In the philosophy of the Middle Ages , the categories and De Interpretatione formed together with the isagogue of Porphyrios the - later so called - old logic, the Logica vetus . In the philosophical lessons of the Middle Ages, these writings, translated and commented on by Boethius, were the introduction to the Logica curriculum . Johannes Scottus Eriugena considered the categories on the basis of the Categoriae decem with regard to possible predicates of God in the dialogue "peri physeon I" Thomas Aquinas tries to deduce the categories, using the basic assumption that has been prevalent since antiquity that thinking, language and being are parallel should be understood, not addressed. This basic assumption is criticized for the first time by Wilhelm von Ockham , who, because of his nominalism, understands the categories as intellectual things ( entia rationis ); this separation and the resulting conception can be seen as the impetus for modern epistemology .

Immanuel Kant mentions Aristotle and his categories in the Critique of Pure Reason . He criticizes Aristotle for not deriving them from a principle. “It was an attempt on the part of the Ari s t o t e le s worthy of an astute man to seek out these basic concepts. But since he had no Principium, he picked them up as they struck him and first found ten of them, which he called categories (predicaments). ”But since Kant aimed to use pure intellectual concepts, which he then called categories, to find, its consideration is not in accordance with the Aristotelian aim, regardless of whether one understands these as ontological, predicative or grammatical.

First page of the categories in the edition of Immanuel Bekker (1834)

John Stuart Mill considered the gain in knowledge of the categorization to be relatively small and even made fun of: “It is a mere register of the distinctions which the language of common life roughly defines, by at the same time making only a very weak or no attempt at all, to penetrate through philosophical analysis to the rational of even those ordinary distinctions. Such an analysis (even of the most superficial kind) would have shown that the enumeration suffers from both abundance and lack. Some items are omitted and others are listed several times under different titles. It is as if one wanted to divide living beings into humans, quadrupeds, horses, donkeys and ponies. ”From Mill's point of view, feelings and states of consciousness in particular cannot be subsumed under substances or accidents.

In contemporary philosophy , Aristotle's theory of categories was also taken up in the Ordinary Language Philosophy of Analytical Philosophy , prominently by Gilbert Ryle in The Concept of Mind . For Ryle, categories are neither completely deducible, since their number is indefinite, nor can they be arranged systematically. The structuralist Émile Benveniste pointed out that the Aristotelian categories depend on the structure of the Greek language. They are a transformation of language categories into thought categories. He emphasized that the categories do not exist in reality, but that they are a projection of certain linguistic typologies of Greek onto reality. Jonathan Lowe's four-category ontology relates directly to the theory of categories. This differentiates between the categories of objects (substances), types (substance universals), attributes (property universals) and modes (tropics or individuated properties) by combining the pair of terms substantial / not substantial with the distinction between particular and universal and deriving from this derives four fundamental categories.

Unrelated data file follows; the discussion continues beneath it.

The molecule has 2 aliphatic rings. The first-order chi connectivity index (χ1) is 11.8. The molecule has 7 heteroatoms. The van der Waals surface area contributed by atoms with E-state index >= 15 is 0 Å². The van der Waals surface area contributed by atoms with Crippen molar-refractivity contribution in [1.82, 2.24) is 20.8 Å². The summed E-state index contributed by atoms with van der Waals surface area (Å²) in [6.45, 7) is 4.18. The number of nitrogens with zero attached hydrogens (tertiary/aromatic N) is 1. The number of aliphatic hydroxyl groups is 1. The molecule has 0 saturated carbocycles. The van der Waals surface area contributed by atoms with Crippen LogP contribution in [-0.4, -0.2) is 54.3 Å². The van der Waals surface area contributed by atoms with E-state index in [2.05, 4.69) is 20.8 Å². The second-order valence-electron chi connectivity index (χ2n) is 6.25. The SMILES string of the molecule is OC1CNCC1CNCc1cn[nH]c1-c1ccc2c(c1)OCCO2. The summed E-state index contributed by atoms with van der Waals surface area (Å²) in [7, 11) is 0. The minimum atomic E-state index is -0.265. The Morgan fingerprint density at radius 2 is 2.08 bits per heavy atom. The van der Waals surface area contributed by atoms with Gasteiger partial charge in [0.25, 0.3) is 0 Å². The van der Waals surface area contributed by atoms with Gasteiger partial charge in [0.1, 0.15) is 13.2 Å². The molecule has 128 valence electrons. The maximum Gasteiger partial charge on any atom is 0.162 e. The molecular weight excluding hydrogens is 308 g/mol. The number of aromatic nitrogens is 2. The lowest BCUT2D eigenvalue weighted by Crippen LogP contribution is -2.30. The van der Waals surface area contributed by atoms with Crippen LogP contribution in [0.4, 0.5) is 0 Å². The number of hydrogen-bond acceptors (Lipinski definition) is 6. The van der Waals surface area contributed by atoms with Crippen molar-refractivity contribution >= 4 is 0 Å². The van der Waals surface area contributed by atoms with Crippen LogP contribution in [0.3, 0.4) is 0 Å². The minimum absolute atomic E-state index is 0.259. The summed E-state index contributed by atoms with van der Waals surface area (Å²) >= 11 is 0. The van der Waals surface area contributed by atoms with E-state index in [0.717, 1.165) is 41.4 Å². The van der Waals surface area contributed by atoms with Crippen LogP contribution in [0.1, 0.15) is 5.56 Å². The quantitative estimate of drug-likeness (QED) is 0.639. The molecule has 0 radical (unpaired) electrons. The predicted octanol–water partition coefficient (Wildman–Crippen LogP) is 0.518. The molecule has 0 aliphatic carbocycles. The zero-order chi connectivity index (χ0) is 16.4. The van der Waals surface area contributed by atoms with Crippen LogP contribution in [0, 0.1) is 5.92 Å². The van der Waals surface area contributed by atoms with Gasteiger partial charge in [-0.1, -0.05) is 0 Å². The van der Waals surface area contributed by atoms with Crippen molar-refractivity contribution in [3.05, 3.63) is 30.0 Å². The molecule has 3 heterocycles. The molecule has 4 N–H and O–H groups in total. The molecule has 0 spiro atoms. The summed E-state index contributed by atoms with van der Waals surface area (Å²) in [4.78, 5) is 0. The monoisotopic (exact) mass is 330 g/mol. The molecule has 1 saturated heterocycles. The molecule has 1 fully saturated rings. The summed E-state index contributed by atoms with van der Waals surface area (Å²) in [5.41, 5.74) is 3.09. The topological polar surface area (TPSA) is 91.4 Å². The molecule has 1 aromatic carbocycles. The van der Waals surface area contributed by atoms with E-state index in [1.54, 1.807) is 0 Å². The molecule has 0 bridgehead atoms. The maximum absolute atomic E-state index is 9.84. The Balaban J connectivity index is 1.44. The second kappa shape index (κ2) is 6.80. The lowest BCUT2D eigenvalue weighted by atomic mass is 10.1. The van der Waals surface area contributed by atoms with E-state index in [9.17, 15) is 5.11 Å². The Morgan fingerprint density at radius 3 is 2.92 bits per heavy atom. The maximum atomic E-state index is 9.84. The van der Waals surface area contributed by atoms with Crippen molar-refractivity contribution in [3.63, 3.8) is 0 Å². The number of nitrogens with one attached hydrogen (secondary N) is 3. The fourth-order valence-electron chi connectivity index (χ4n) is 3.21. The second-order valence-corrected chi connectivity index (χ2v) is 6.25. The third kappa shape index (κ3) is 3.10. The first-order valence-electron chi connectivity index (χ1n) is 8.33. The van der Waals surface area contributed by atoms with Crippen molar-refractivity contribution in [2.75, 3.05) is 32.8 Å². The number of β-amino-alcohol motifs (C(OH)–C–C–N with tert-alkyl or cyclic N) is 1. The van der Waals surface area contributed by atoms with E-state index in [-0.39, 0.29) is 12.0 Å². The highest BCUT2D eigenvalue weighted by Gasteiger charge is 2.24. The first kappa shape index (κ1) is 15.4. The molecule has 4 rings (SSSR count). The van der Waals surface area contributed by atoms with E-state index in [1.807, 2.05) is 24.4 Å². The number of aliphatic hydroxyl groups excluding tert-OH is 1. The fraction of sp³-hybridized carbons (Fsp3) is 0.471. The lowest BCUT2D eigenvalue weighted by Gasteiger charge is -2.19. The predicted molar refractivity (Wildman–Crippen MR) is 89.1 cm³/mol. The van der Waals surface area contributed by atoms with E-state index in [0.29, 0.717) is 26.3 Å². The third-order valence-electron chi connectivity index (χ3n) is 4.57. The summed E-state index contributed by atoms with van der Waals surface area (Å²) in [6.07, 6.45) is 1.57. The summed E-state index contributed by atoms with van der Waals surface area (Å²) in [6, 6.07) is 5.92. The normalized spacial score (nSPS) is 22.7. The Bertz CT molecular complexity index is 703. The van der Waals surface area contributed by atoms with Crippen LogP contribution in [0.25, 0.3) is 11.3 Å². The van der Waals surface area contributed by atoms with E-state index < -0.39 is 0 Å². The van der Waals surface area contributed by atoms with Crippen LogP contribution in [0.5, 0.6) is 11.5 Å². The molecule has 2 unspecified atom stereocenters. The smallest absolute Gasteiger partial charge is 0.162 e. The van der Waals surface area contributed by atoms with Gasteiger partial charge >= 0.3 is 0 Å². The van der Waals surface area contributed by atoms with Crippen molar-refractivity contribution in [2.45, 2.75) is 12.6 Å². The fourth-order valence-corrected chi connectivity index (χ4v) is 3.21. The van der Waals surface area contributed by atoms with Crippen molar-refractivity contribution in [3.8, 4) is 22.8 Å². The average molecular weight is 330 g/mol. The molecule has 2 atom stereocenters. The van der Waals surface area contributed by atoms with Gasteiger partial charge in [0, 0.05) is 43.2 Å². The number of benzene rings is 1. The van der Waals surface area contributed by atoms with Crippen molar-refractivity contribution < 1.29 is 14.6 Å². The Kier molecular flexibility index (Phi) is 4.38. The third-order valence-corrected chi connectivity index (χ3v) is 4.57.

Text output

Ancient Greek
Wikisource: Κατηγορίαι  - sources and full texts (Greek)
  • Aristotle: categoriai . In: Lorenzo Minio-Paluello (ed.): Aristotelis categoriae et liber de interpretatione . Oxford University Press, Oxford 1949 (authoritative critical edition)
  • Aristotle: categoriai . In: Immanuel Bekker (ed.): Aristotelis. Opera . 1831-1837

German translations

  • Aristotle: categories . Translated by Klaus Oehler . In: Hellmut Flashar (ed.): Aristoteles. Works in German translation . Volume 1, Part 1. Scientific Book Society, Darmstadt 1984
  • Aristotle: categories, hermeneutics . Greek - German, translated by Hans Günter Zekl . Meiner, Hamburg 1998
  • Aristotle: The categories. Greek / German. Transl. And ed. by Ingo W. Rath. Reclam, Stuttgart 1998, bibliographically supplemented edition 2009
  • Aristotle: Categories and Hermeneutics . Translated by Paul Gohlke. Ferdinand Schöningh, Paderborn 1951.
  • Aristotle: categories or doctrine of the basic concepts . Translated by Julius von Kirchmann . Erich Koschny, Leipzig 1876
  • Aristotle: categories. Doctrine of theorem . Translated by Eugen Rolfes. Meiner, Leipzig 1922.
English translations
Wikisource: Categories  - Sources and full texts (English)

Latin translation